It has been reported that North East Ambulance Service NHS Trust (NEAS) withheld information from coroners with relation to the deaths of patients. Concerns have been raised with regards to more than 90 cases and whistle-blowers believe North East Ambulance Service prevented full disclosure to relatives of people who died in 2018 and 2019.
In some cases, appropriate treatments had not been offered by paramedics, and the NHS service failed to provide full information to coroners’ officers. Whistleblowers have raised concerns dating back several years about the way in which the ambulance service dealt with coroner’s court cases – including the tragic case of Quinn Evie Milburn-Beadle.
Whistleblowers have also criticised a culture where candour was lacking. The matter was previously referred to the CQC and Northumbria Police. However, in late 2020, both the CQC and Northumbria Police closed the matter with no action taken.
What has been reported to date?
A report was produced by AuditOne who are auditors/anti-fraud team which are brought in to provide external investigations. They also create an assurance at public sector bodies around the North East. Investigators found that, in spring 2020 “the coroner is not being made aware of concerns and/or investigations being carried out by the Trust in a timely fashion”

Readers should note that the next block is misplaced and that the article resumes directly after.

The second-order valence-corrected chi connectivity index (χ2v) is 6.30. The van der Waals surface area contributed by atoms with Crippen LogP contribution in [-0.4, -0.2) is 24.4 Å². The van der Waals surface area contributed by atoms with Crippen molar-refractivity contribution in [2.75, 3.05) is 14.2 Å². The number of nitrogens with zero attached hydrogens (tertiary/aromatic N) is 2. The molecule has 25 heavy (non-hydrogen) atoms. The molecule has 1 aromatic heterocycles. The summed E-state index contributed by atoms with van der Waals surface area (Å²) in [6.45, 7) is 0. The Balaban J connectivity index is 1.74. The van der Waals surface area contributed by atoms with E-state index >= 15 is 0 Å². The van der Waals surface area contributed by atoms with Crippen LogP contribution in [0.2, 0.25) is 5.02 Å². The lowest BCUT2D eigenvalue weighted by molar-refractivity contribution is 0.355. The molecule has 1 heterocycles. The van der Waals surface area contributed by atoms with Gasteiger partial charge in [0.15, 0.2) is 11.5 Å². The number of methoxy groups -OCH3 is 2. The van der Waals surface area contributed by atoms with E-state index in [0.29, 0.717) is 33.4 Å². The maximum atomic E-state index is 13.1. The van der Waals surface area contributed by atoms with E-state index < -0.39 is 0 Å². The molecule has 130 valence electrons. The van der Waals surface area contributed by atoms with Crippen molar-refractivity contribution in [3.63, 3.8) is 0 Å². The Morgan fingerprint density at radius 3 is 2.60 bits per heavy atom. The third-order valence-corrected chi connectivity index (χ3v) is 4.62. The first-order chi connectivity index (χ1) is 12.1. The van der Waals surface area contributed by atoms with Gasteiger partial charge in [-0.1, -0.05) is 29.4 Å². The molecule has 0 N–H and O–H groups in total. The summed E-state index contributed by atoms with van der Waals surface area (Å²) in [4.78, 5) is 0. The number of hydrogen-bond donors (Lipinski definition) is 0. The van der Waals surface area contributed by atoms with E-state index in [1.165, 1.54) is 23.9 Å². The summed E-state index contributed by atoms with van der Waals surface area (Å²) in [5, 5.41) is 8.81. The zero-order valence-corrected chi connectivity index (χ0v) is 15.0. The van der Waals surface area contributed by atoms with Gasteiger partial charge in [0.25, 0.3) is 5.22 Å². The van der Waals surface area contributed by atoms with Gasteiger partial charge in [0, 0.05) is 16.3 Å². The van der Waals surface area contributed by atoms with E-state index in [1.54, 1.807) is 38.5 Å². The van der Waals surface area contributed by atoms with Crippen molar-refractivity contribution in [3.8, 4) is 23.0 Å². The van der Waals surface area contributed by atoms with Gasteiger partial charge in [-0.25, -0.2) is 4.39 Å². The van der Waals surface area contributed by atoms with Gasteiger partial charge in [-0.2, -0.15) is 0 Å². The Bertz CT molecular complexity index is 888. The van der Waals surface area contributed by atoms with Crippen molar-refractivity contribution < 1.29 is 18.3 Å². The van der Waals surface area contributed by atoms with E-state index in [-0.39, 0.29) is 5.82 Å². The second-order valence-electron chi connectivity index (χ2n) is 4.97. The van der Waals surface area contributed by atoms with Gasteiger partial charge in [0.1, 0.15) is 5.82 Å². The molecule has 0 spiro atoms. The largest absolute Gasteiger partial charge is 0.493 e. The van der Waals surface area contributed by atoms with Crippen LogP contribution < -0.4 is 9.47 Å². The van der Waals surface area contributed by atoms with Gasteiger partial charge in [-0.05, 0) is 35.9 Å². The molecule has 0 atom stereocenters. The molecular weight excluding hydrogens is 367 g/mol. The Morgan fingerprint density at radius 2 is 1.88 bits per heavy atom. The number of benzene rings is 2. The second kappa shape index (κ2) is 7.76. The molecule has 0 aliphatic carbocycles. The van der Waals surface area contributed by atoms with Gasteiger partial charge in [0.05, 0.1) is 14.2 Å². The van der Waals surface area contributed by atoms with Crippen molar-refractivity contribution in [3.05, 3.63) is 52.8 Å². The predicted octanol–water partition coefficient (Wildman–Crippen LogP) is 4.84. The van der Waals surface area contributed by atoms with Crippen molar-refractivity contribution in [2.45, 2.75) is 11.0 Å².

Quinn Evie Milburn-Beadle died aged 17 on 9th December 2018. Her heart had stopped but at the time paramedics raised concerns that the first paramedic on the scene had not performed ‘full advanced life support procedure’ before declaring she had died.
An internal investigation at North East Ambulance Service NHS Trust found this to have been the case. The coroner who was overseeing Miss Milburn-Beadle’s inquest was not at the time informed that an investigation into this element of her death, the extent to which she was given CPR, had been undertaken.
Once the report was available, the investigation report was altered before it was submitted to the coroner. There was evidence within the report relating to an ECG reading, however, this was removed before it was submitted. AuditOne who were called to investigate the conduct wrote in a report “a strategy meeting took place to discuss the contents of the report a decision was reached that findings in relation to the ECG activity should be removed and the conclusions amended. No minutes were taken of this meeting, and nothing was documented as to the rationale behind the decision”. AuditOne also found that the altered report was in direct contrast to what had initially been written.
Other cases considered in detail by AuditOne include those of Peter Coates, Sandra Currington and Andrew Wilson.
North East Ambulance Service NHS Trust accepts that there were ‘historical failings’ with its processes on this front, but maintains these have been resolved.
What will happen now?
Dehenna Davison, the MP for Bishop Auckland, has called on the government to intervene and address the service’s cultural and organisational failures. Health Secretary Sadiq Javid has been asked to authorise an immediate intervention from the central government.
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